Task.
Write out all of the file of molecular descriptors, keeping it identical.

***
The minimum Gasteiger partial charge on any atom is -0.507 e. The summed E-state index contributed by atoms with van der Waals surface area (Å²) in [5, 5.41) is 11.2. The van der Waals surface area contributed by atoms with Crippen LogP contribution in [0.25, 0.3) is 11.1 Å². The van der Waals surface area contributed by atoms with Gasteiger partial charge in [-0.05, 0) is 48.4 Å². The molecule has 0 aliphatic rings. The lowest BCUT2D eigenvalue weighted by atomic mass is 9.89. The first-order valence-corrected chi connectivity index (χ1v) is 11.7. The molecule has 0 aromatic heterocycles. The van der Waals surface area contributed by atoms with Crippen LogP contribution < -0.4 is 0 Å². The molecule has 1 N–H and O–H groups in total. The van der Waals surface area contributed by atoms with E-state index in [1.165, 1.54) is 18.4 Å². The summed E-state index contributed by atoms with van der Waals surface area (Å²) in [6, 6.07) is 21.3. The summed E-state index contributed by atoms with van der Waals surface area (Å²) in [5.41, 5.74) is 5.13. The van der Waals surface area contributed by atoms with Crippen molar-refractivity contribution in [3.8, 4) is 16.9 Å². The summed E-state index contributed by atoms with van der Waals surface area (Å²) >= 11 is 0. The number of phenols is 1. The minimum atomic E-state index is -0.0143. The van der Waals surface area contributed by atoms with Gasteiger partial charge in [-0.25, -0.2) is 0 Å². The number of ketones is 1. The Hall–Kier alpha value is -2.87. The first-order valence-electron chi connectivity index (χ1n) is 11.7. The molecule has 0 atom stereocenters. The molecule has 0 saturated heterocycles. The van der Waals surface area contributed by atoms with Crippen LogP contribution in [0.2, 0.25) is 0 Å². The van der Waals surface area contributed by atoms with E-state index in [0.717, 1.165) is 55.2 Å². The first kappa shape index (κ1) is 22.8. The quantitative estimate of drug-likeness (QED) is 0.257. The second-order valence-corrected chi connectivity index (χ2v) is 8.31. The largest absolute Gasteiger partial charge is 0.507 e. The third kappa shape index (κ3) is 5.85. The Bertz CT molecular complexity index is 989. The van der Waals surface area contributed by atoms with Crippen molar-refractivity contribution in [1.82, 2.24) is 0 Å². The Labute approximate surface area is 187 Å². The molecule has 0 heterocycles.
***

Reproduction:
The minimum Gasteiger partial charge on any atom is -0.507 e. The summed E-state index contributed by atoms with van der Waals surface area (Å²) in [5, 5.41) is 11.2. The van der Waals surface area contributed by atoms with Crippen LogP contribution in [0.25, 0.3) is 11.1 Å². The van der Waals surface area contributed by atoms with Gasteiger partial charge in [-0.05, 0) is 48.4 Å². The molecule has 0 aliphatic rings. The lowest BCUT2D eigenvalue weighted by atomic mass is 9.89. The first-order valence-corrected chi connectivity index (χ1v) is 11.7. The molecule has 0 aromatic heterocycles. The van der Waals surface area contributed by atoms with Crippen LogP contribution < -0.4 is 0 Å². The molecule has 1 N–H and O–H groups in total. The van der Waals surface area contributed by atoms with E-state index in [1.165, 1.54) is 18.4 Å². The summed E-state index contributed by atoms with van der Waals surface area (Å²) in [6, 6.07) is 21.3. The summed E-state index contributed by atoms with van der Waals surface area (Å²) in [5.41, 5.74) is 5.13. The van der Waals surface area contributed by atoms with Crippen molar-refractivity contribution in [3.8, 4) is 16.9 Å². The summed E-state index contributed by atoms with van der Waals surface area (Å²) >= 11 is 0. The number of phenols is 1. The minimum atomic E-state index is -0.0143. The van der Waals surface area contributed by atoms with Gasteiger partial charge in [-0.25, -0.2) is 0 Å². The number of ketones is 1. The Hall–Kier alpha value is -2.87. The first-order valence-electron chi connectivity index (χ1n) is 11.7. The molecule has 0 atom stereocenters. The molecule has 0 saturated heterocycles. The van der Waals surface area contributed by atoms with Crippen LogP contribution in [0.2, 0.25) is 0 Å². The van der Waals surface area contributed by atoms with E-state index in [0.717, 1.165) is 55.2 Å². The first kappa shape index (κ1) is 22.8. The quantitative estimate of drug-likeness (QED) is 0.257. The second-order valence-corrected chi connectivity index (χ2v) is 8.31. The largest absolute Gasteiger partial charge is 0.507 e. The third kappa shape index (κ3) is 5.85. The Bertz CT molecular complexity index is 989. The van der Waals surface area contributed by atoms with Crippen molar-refractivity contribution in [1.82, 2.24) is 0 Å². The Labute approximate surface area is 187 Å². The molecule has 0 heterocycles.